May 09, 2011
The Haqqani Network in Kurram
This paper details the expansion of the Haqqani Network in Pakistan’s tribal areas through peace accords signed between rival Sunni and Shia factions in Kurram Agency, Pakistan. The peace accords brought nearly four years of continuous fighting to an end. Despite the appearance of legitimacy, the peace accords were manipulated by the Afghanistan-focused Haqqani Network to serve its own ends. In exchange for brokering the peace between Sunnis and Shias, the Haqqanis allegedly received the authority to operate through Shia-controlled terrain in central and upper Kurram which will aid their ongoing insurgency against Afghan and coalition forces throughout eastern Afghanistan. The Haqqanis have also demonstrated their growing power and influence in the Pakistani tribal region in areas beyond their historical stronghold of neighboring North Waziristan Agency.
The Haqqani Network is Afghanistan’s most capable and sophisticated insurgent network. The Haqqanis enjoy sanctuary in the tribal areas in Pakistan along the border with Afghanistan. With the backing of elements within the Pakistan security establishment, the Haqqanis have used their sanctuary in the North Waziristan Agency of Pakistan to operate across the border in southeastern Afghanistan.
In response to increased coalition activity against the Haqqani Network in both Pakistan (via drones) and Afghanistan (via Special Operations Forces), the Haqqanis have increasingly sought new Pakistani sanctuary and additional infiltration routes in order to continue to battle coalition forces for control of southeastern Afghanistan. The Haqqani Network has increasingly turned their attention to Kurram Agency over the past several years as a potential sanctuary for the Haqqanis and affiliated terrorist organizations.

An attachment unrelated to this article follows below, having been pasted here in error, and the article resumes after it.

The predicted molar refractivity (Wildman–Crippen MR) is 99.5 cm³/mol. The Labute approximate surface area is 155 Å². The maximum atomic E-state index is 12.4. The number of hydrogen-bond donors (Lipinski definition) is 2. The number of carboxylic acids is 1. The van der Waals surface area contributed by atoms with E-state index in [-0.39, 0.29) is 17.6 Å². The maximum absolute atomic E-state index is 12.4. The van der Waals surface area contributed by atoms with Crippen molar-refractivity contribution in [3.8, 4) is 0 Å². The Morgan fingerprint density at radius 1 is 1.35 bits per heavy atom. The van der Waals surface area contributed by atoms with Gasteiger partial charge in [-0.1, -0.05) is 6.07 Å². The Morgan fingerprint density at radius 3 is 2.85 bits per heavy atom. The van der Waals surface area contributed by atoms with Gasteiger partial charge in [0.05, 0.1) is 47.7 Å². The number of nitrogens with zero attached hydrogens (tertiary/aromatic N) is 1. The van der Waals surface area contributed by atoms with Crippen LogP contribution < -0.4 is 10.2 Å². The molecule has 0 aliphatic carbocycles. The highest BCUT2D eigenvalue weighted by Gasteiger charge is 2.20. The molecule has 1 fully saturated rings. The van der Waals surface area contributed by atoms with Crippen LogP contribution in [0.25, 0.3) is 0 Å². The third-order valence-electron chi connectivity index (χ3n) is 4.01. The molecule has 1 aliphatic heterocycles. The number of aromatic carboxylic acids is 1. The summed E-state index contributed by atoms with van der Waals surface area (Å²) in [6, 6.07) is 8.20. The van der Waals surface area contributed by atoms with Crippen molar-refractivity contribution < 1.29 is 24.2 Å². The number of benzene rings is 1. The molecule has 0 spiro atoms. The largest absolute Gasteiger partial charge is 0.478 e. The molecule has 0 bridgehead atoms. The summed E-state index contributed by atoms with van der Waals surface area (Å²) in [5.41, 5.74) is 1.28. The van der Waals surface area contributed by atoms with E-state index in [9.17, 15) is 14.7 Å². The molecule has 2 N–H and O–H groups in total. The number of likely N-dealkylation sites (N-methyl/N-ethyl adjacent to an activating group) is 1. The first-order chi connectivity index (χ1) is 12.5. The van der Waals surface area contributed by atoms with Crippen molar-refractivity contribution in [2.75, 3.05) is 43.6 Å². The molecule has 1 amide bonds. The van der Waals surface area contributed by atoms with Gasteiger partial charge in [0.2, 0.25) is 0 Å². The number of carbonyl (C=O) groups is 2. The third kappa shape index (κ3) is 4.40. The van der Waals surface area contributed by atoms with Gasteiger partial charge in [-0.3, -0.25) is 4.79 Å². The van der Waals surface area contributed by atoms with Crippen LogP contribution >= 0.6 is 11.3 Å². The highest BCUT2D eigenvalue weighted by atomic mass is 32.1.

Kurram is a region of special strategic importance to Afghanistan-focused insurgents. It served as a base to the Afghan Mujahideen during the war against the Soviet Union in the 1980s. Kurram remains coveted terrain today as it facilitates convenient access to several Afghan provinces and is also the shortest route to Kabul from anywhere in Pakistan.
In September 2010, reports surfaced that suggested the Haqqani Network was involved in peace negotiations between Kurram’s Shia and Sunni tribes. The Haqqani Network’s earliest reported involvement in Kurram peace talks dates back to early 2009, though they have been involved in fighting the Shia in Upper Kurram to facilitate access to Afghanistan since at least 2008.
In exchange for brokering the peace between Sunnis and Shias, the Haqqanis allegedly received the authority to operate through Shia-controlled terrain in central and upper Kurram. It is likely that other national and transnational terrorists who operate with the Haqqanis, such as al-Qaeda and Lashkar-e Taiba, will join them in Kurram.
The Haqqanis will likely relocate critical elements of the network to Kurram Agency. This will have the dual effect of relieving pressure on the Network from U.S. drone strikes in North Waziristan and allow for greater freedom of movement for its fighters, facilitators, and leaders.
The expansion of the Haqqani Network and affiliated terrorist groups will have negative consequences for security and stability, not just in Kurram, but in eastern Afghanistan and elsewhere in Pakistan, as it will become more difficult to identify, track, and strike national and international terrorist groups.